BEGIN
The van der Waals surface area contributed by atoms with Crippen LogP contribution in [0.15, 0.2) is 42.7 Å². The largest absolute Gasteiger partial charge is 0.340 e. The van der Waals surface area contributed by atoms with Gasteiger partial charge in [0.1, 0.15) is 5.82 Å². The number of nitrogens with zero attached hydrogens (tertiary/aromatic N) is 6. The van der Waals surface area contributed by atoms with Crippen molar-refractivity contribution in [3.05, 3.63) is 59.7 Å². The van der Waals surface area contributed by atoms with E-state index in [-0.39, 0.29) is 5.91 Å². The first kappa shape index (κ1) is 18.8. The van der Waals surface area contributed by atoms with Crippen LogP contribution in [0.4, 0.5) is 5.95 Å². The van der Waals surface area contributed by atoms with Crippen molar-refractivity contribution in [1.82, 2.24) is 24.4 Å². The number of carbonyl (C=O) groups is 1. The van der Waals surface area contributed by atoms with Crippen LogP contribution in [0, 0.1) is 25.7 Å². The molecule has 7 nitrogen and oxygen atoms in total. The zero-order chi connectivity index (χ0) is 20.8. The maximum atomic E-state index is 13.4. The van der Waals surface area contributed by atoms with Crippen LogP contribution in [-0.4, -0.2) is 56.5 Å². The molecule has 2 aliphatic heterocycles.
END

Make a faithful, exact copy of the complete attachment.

The van der Waals surface area contributed by atoms with Crippen LogP contribution in [0.15, 0.2) is 42.7 Å². The largest absolute Gasteiger partial charge is 0.340 e. The van der Waals surface area contributed by atoms with Gasteiger partial charge in [0.1, 0.15) is 5.82 Å². The number of nitrogens with zero attached hydrogens (tertiary/aromatic N) is 6. The van der Waals surface area contributed by atoms with Crippen molar-refractivity contribution in [3.05, 3.63) is 59.7 Å². The van der Waals surface area contributed by atoms with E-state index in [-0.39, 0.29) is 5.91 Å². The first kappa shape index (κ1) is 18.8. The van der Waals surface area contributed by atoms with Crippen LogP contribution in [0.4, 0.5) is 5.95 Å². The van der Waals surface area contributed by atoms with Crippen molar-refractivity contribution in [1.82, 2.24) is 24.4 Å². The number of carbonyl (C=O) groups is 1. The van der Waals surface area contributed by atoms with Crippen LogP contribution in [0, 0.1) is 25.7 Å². The molecule has 7 nitrogen and oxygen atoms in total. The zero-order chi connectivity index (χ0) is 20.8. The maximum atomic E-state index is 13.4. The van der Waals surface area contributed by atoms with Crippen LogP contribution in [-0.4, -0.2) is 56.5 Å². The molecule has 2 aliphatic heterocycles.